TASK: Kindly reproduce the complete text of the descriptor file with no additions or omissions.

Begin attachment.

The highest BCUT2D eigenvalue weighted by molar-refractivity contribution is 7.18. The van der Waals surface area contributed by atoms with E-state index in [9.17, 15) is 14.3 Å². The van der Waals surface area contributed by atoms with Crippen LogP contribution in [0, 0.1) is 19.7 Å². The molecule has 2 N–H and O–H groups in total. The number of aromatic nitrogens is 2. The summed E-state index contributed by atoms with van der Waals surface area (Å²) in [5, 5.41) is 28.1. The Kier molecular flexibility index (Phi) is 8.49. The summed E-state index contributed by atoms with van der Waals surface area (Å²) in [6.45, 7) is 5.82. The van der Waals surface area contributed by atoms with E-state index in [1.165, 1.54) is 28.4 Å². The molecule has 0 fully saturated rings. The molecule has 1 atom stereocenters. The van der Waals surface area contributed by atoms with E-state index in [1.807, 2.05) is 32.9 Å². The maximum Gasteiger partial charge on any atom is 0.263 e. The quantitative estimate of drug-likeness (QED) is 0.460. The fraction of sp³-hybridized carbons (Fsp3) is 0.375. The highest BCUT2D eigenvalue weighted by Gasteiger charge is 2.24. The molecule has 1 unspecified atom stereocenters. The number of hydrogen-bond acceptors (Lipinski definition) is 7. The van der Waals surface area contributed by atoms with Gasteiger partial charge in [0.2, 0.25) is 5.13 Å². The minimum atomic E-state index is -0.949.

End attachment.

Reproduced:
The highest BCUT2D eigenvalue weighted by molar-refractivity contribution is 7.18. The van der Waals surface area contributed by atoms with E-state index in [9.17, 15) is 14.3 Å². The van der Waals surface area contributed by atoms with Crippen LogP contribution in [0, 0.1) is 19.7 Å². The molecule has 2 N–H and O–H groups in total. The number of aromatic nitrogens is 2. The summed E-state index contributed by atoms with van der Waals surface area (Å²) in [5, 5.41) is 28.1. The Kier molecular flexibility index (Phi) is 8.49. The summed E-state index contributed by atoms with van der Waals surface area (Å²) in [6.45, 7) is 5.82. The van der Waals surface area contributed by atoms with E-state index in [1.165, 1.54) is 28.4 Å². The molecule has 0 fully saturated rings. The molecule has 1 atom stereocenters. The van der Waals surface area contributed by atoms with E-state index in [1.807, 2.05) is 32.9 Å². The maximum Gasteiger partial charge on any atom is 0.263 e. The quantitative estimate of drug-likeness (QED) is 0.460. The fraction of sp³-hybridized carbons (Fsp3) is 0.375. The highest BCUT2D eigenvalue weighted by Gasteiger charge is 2.24. The molecule has 1 unspecified atom stereocenters. The number of hydrogen-bond acceptors (Lipinski definition) is 7. The van der Waals surface area contributed by atoms with Gasteiger partial charge in [0.2, 0.25) is 5.13 Å². The minimum atomic E-state index is -0.949.